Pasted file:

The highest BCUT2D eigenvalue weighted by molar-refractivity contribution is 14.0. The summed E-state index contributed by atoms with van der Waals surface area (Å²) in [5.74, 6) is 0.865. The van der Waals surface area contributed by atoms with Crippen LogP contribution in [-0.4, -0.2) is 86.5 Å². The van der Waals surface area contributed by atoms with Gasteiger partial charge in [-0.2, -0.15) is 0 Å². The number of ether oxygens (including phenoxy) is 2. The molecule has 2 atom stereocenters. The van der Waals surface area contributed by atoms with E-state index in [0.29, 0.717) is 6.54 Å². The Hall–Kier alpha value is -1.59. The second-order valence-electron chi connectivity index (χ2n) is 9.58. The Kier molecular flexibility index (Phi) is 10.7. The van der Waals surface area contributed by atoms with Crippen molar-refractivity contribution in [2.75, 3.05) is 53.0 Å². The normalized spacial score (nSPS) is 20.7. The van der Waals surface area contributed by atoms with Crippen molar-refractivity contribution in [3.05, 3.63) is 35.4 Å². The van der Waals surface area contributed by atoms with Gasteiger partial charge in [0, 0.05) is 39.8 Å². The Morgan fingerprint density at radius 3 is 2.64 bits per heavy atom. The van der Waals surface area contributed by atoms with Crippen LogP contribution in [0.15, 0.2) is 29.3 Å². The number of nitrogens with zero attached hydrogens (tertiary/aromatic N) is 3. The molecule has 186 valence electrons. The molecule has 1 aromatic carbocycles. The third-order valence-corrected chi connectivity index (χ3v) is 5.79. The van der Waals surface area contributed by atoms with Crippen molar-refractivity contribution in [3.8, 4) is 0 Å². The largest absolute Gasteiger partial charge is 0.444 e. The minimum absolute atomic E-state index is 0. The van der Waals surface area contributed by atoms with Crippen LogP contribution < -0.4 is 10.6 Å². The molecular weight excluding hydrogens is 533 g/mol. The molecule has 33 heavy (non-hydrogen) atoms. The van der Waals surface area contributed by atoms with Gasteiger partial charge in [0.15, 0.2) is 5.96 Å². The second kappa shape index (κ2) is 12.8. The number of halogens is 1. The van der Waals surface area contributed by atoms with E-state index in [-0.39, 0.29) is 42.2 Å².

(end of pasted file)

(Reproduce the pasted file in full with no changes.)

The highest BCUT2D eigenvalue weighted by molar-refractivity contribution is 14.0. The summed E-state index contributed by atoms with van der Waals surface area (Å²) in [5.74, 6) is 0.865. The van der Waals surface area contributed by atoms with Crippen LogP contribution in [-0.4, -0.2) is 86.5 Å². The van der Waals surface area contributed by atoms with Gasteiger partial charge in [-0.2, -0.15) is 0 Å². The number of ether oxygens (including phenoxy) is 2. The molecule has 2 atom stereocenters. The van der Waals surface area contributed by atoms with E-state index in [0.29, 0.717) is 6.54 Å². The Hall–Kier alpha value is -1.59. The second-order valence-electron chi connectivity index (χ2n) is 9.58. The Kier molecular flexibility index (Phi) is 10.7. The van der Waals surface area contributed by atoms with Crippen molar-refractivity contribution in [2.75, 3.05) is 53.0 Å². The normalized spacial score (nSPS) is 20.7. The van der Waals surface area contributed by atoms with Crippen molar-refractivity contribution in [3.05, 3.63) is 35.4 Å². The van der Waals surface area contributed by atoms with Gasteiger partial charge in [0, 0.05) is 39.8 Å². The Morgan fingerprint density at radius 3 is 2.64 bits per heavy atom. The van der Waals surface area contributed by atoms with Crippen LogP contribution in [0.15, 0.2) is 29.3 Å². The number of nitrogens with zero attached hydrogens (tertiary/aromatic N) is 3. The molecule has 186 valence electrons. The molecule has 1 aromatic carbocycles. The third-order valence-corrected chi connectivity index (χ3v) is 5.79. The van der Waals surface area contributed by atoms with Crippen molar-refractivity contribution in [3.8, 4) is 0 Å². The largest absolute Gasteiger partial charge is 0.444 e. The minimum absolute atomic E-state index is 0. The van der Waals surface area contributed by atoms with Crippen LogP contribution < -0.4 is 10.6 Å². The molecular weight excluding hydrogens is 533 g/mol. The molecule has 33 heavy (non-hydrogen) atoms. The van der Waals surface area contributed by atoms with Gasteiger partial charge in [0.15, 0.2) is 5.96 Å². The second kappa shape index (κ2) is 12.8. The number of halogens is 1. The van der Waals surface area contributed by atoms with E-state index in [-0.39, 0.29) is 42.2 Å².